Written by Darren Love
[ Background | Equipment | Where ]
Badminton is an easy game to learn but challenging to master. It can be played indoors on a court or outdoors in a backyard. Badminton is enjoyed by millions of people around the world but it's especially popular in Asia, where in places like Indonesia top players are as popular as Michael Jordan is in North America. Even with a moderate amount of skill badminton is a great way to get a cardiovascular workout. Faster than a game of tennis, players can burn 600 to 1,000 calories an hour. [ Return to top ]
Badminton's origin dates back thousands of years where in its original form it was a sport played in ancient Greece, Egypt, India and China. It was originally a child's game called 'battledore & shuttlecock' in which two players hit a feathered shuttlecock (also referred to as a 'birdy') back and forth with small racquets. British army officers returning from India later introduced badminton in 18th century England. In the 19th century Badminton was named after the Duke of Beaufort's country place called Badminton House, located in Gloucestershire. From its humble beginnings Badminton has grown to a professional sport where it debuted as an official sport in the 1992 Olympics in Barcelona.
Badminton can be played singles (two players, against each other) or doubles (four players, on two teams). The players hit the shuttlecock back and forth over the net, fixed across the middle of the playing area, with the racquets. Only the serving side can win a point. If the serving side fails to return the shuttlecock, it loses the serve. If the receiving side fails to return the shuttlecock, the server gains a point and serves again. A game is generally played to 15 points.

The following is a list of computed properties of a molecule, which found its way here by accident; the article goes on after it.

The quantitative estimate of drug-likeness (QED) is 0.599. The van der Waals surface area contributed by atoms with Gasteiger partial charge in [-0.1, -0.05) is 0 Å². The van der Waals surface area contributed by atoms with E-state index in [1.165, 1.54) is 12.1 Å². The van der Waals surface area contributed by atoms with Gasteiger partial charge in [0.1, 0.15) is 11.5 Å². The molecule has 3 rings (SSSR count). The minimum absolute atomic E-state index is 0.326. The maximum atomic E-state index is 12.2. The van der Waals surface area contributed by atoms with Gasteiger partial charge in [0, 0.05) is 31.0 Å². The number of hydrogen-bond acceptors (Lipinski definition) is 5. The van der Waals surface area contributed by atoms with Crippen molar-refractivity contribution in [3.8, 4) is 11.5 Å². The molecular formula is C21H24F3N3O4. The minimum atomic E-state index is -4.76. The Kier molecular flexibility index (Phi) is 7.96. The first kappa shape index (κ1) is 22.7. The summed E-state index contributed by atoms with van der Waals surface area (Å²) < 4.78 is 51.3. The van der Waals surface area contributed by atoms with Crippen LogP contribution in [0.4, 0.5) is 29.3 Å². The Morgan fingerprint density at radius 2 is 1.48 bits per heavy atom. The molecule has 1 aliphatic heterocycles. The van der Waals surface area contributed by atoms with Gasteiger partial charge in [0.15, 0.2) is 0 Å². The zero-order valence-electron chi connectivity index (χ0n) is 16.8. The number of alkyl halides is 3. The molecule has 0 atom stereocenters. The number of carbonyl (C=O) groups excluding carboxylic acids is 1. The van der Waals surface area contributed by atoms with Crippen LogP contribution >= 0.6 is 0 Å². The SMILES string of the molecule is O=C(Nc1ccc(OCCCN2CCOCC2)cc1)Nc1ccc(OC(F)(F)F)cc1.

To start playing badminton a person needs only a few things: a badminton racquet, a shuttlecock and a net (if one is not already provided). Most racquets are made with metal and range in price from $10 upwards to $150. Many manufacturers also make Badminton sets that include the net, racquet and shuttlecocks. These sets can range anywhere from a cheap set for $20 to professional sets costing $1200 and up. [ Return to top ]
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